Family Law - FAQs
How long does a divorce generally take?
A divorce usually takes between 4 and 6 months to conclude. However if financial issues are not resolved during this period, you may be advised to finalise financial matters before applying for Decree Absolute.
What am I entitled to?
There is no easy answer to this. The Court will consider a checklist of criteria which includes your respective incomes, earning and borrowing capacity, housing needs, number of children and the value of assets. First consideration goes to providing any children of the family with a home.
I’ve built up my business from scratch. My wife says that half the business is hers.
Is this true?
Whilst the business is likely to be a matrimonial asset, it may be the case that you cannot easily sell your business, or shares in it, or if you do you will lose your income. Your wife may be compensated for any interest she has in the business from other assets.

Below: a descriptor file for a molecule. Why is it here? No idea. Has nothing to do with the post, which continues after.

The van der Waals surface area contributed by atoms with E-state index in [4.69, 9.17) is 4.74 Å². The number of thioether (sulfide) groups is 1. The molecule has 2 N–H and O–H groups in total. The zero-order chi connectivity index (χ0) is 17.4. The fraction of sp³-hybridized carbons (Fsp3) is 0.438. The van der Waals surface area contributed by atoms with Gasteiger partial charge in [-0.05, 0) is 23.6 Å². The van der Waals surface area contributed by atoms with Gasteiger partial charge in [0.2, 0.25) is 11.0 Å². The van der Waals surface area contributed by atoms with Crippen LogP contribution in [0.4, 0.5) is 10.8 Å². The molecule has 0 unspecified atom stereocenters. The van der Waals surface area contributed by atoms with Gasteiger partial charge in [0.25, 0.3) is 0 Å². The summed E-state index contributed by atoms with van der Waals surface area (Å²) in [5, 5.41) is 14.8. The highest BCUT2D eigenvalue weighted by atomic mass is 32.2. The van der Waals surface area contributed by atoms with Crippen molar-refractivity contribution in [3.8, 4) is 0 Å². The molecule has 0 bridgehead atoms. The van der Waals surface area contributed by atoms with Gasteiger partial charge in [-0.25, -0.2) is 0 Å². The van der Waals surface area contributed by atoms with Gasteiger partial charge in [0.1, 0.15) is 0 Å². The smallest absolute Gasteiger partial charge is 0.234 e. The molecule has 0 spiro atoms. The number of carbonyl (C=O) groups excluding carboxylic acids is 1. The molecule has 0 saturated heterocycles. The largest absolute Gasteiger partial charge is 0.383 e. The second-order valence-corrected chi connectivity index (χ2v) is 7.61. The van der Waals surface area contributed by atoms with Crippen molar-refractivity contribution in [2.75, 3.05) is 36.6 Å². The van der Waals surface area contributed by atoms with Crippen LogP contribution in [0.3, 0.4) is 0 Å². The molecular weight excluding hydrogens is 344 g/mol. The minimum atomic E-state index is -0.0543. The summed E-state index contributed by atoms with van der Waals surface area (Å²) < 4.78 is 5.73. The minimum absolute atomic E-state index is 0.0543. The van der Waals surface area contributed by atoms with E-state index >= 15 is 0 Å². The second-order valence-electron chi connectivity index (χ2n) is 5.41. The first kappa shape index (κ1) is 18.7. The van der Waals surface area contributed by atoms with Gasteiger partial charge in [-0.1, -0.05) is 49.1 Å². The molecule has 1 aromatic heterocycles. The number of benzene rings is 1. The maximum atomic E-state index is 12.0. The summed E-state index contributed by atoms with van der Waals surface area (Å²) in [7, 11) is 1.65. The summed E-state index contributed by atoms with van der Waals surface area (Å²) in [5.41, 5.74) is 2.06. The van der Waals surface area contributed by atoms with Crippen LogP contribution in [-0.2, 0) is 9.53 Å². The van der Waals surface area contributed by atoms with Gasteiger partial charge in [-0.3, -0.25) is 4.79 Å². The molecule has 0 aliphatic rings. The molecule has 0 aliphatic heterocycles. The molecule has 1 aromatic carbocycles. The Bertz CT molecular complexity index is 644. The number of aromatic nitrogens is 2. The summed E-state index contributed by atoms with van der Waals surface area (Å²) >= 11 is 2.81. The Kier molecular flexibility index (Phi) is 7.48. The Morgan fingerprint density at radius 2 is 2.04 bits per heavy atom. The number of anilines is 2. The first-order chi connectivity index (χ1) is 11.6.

I’m worried about the cost of legal fees. What are the options?
You can pay your legal fees on the basis of ‘time taken’, i.e. an hourly rate, or you can ask us for a fixed fee. To help with your budget, we can arrange for fees to be paid by way of monthly instalments. We also offer ‘pay as you go’ and payment at the end of your case if you are financially eligible for a divorce or litigation loan. We will talk you through our full range of payment options.
My children are half Italian. Since we separated, my wife wants to return to live in Italy with them. Can she do this?
You can obtain an emergency Court order to prevent your wife from relocating abroad until the Court makes a final decision about whether or not she can leave with your children. The Court will consider many factors which will include your existing relationship with your children and how this is likely to be affected if they move, as well as practical arrangements that your wife has put in place abroad relating to housing and schooling.
What is mediation and do I have to attend?
Mediation has been established for many years as an alternative process to the Court as an effective way of resolving disputes about children or financial issues. Before an application to the Court is made about a child or financial issue, the Protocol directs that a case should first be assessed by a mediator. This assessment is called a Mediation Information and Assessment Meeting (MIAM). You cannot be compelled to mediate. Mediation is a voluntary process and both you and your ex-partner/spouse must agree to mediate.